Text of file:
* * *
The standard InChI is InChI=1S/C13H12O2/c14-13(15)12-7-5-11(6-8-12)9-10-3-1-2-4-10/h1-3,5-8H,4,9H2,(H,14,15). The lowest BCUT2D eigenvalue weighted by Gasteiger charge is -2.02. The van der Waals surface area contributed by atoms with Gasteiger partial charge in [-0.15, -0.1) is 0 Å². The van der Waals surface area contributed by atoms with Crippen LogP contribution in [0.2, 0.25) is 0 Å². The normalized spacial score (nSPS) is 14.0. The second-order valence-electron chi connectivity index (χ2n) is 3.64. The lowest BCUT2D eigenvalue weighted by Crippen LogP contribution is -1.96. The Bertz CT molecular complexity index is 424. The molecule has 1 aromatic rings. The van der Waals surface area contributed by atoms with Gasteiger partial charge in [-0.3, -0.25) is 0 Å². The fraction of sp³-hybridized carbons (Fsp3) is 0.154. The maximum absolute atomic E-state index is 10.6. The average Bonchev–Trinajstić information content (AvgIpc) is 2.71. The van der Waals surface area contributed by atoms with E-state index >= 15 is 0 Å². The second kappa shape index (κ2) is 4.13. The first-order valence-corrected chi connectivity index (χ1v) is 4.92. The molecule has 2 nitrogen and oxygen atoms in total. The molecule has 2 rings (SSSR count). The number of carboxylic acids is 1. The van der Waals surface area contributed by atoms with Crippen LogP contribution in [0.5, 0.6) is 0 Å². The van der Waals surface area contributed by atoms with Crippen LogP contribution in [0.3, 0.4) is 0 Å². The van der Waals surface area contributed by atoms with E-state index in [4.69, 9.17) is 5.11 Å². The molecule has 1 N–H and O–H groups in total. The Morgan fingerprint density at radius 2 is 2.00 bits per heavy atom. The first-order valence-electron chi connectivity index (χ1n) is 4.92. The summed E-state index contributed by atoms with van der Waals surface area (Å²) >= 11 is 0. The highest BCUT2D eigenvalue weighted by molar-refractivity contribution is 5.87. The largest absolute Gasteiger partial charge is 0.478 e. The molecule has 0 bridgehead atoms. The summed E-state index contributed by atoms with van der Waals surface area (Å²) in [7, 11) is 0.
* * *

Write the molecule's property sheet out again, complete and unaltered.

The standard InChI is InChI=1S/C13H12O2/c14-13(15)12-7-5-11(6-8-12)9-10-3-1-2-4-10/h1-3,5-8H,4,9H2,(H,14,15). The lowest BCUT2D eigenvalue weighted by Gasteiger charge is -2.02. The van der Waals surface area contributed by atoms with Gasteiger partial charge in [-0.15, -0.1) is 0 Å². The van der Waals surface area contributed by atoms with Crippen LogP contribution in [0.2, 0.25) is 0 Å². The normalized spacial score (nSPS) is 14.0. The second-order valence-electron chi connectivity index (χ2n) is 3.64. The lowest BCUT2D eigenvalue weighted by Crippen LogP contribution is -1.96. The Bertz CT molecular complexity index is 424. The molecule has 1 aromatic rings. The van der Waals surface area contributed by atoms with Gasteiger partial charge in [-0.3, -0.25) is 0 Å². The fraction of sp³-hybridized carbons (Fsp3) is 0.154. The maximum absolute atomic E-state index is 10.6. The average Bonchev–Trinajstić information content (AvgIpc) is 2.71. The van der Waals surface area contributed by atoms with E-state index >= 15 is 0 Å². The second kappa shape index (κ2) is 4.13. The first-order valence-corrected chi connectivity index (χ1v) is 4.92. The molecule has 2 nitrogen and oxygen atoms in total. The molecule has 2 rings (SSSR count). The number of carboxylic acids is 1. The van der Waals surface area contributed by atoms with Crippen LogP contribution in [0.5, 0.6) is 0 Å². The van der Waals surface area contributed by atoms with Crippen LogP contribution in [0.3, 0.4) is 0 Å². The van der Waals surface area contributed by atoms with E-state index in [4.69, 9.17) is 5.11 Å². The molecule has 1 N–H and O–H groups in total. The Morgan fingerprint density at radius 2 is 2.00 bits per heavy atom. The first-order valence-electron chi connectivity index (χ1n) is 4.92. The summed E-state index contributed by atoms with van der Waals surface area (Å²) >= 11 is 0. The highest BCUT2D eigenvalue weighted by molar-refractivity contribution is 5.87. The largest absolute Gasteiger partial charge is 0.478 e. The molecule has 0 bridgehead atoms. The summed E-state index contributed by atoms with van der Waals surface area (Å²) in [7, 11) is 0.